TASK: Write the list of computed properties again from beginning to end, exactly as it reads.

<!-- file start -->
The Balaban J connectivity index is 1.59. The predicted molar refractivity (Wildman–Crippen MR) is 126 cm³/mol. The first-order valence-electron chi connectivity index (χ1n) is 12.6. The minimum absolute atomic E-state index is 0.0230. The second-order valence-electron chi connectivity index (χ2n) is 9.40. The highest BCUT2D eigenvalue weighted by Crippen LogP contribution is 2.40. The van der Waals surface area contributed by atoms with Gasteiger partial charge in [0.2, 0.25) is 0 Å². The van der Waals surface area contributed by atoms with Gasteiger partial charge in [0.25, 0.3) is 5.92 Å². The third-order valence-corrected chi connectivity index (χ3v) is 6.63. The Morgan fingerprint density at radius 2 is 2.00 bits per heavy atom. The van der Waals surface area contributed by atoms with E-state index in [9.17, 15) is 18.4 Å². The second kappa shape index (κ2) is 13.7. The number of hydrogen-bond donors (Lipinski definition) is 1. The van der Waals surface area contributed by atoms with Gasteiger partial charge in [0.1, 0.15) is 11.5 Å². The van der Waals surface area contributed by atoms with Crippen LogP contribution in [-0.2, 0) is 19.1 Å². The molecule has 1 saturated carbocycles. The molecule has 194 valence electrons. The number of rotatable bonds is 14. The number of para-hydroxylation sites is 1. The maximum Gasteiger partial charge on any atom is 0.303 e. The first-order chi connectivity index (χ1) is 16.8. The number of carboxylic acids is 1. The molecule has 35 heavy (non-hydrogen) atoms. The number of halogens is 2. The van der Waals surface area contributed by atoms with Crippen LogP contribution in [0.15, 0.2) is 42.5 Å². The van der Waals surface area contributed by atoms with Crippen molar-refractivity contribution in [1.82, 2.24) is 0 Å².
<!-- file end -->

The Balaban J connectivity index is 1.59. The predicted molar refractivity (Wildman–Crippen MR) is 126 cm³/mol. The first-order valence-electron chi connectivity index (χ1n) is 12.6. The minimum absolute atomic E-state index is 0.0230. The second-order valence-electron chi connectivity index (χ2n) is 9.40. The highest BCUT2D eigenvalue weighted by Crippen LogP contribution is 2.40. The van der Waals surface area contributed by atoms with Gasteiger partial charge in [0.2, 0.25) is 0 Å². The van der Waals surface area contributed by atoms with Gasteiger partial charge in [0.25, 0.3) is 5.92 Å². The third-order valence-corrected chi connectivity index (χ3v) is 6.63. The Morgan fingerprint density at radius 2 is 2.00 bits per heavy atom. The van der Waals surface area contributed by atoms with E-state index in [9.17, 15) is 18.4 Å². The second kappa shape index (κ2) is 13.7. The number of hydrogen-bond donors (Lipinski definition) is 1. The van der Waals surface area contributed by atoms with Gasteiger partial charge in [0.1, 0.15) is 11.5 Å². The van der Waals surface area contributed by atoms with Crippen LogP contribution in [-0.2, 0) is 19.1 Å². The molecule has 1 saturated carbocycles. The molecule has 194 valence electrons. The number of rotatable bonds is 14. The number of para-hydroxylation sites is 1. The maximum Gasteiger partial charge on any atom is 0.303 e. The first-order chi connectivity index (χ1) is 16.8. The number of carboxylic acids is 1. The molecule has 35 heavy (non-hydrogen) atoms. The number of halogens is 2. The van der Waals surface area contributed by atoms with Crippen LogP contribution in [0.15, 0.2) is 42.5 Å². The van der Waals surface area contributed by atoms with Crippen molar-refractivity contribution in [1.82, 2.24) is 0 Å².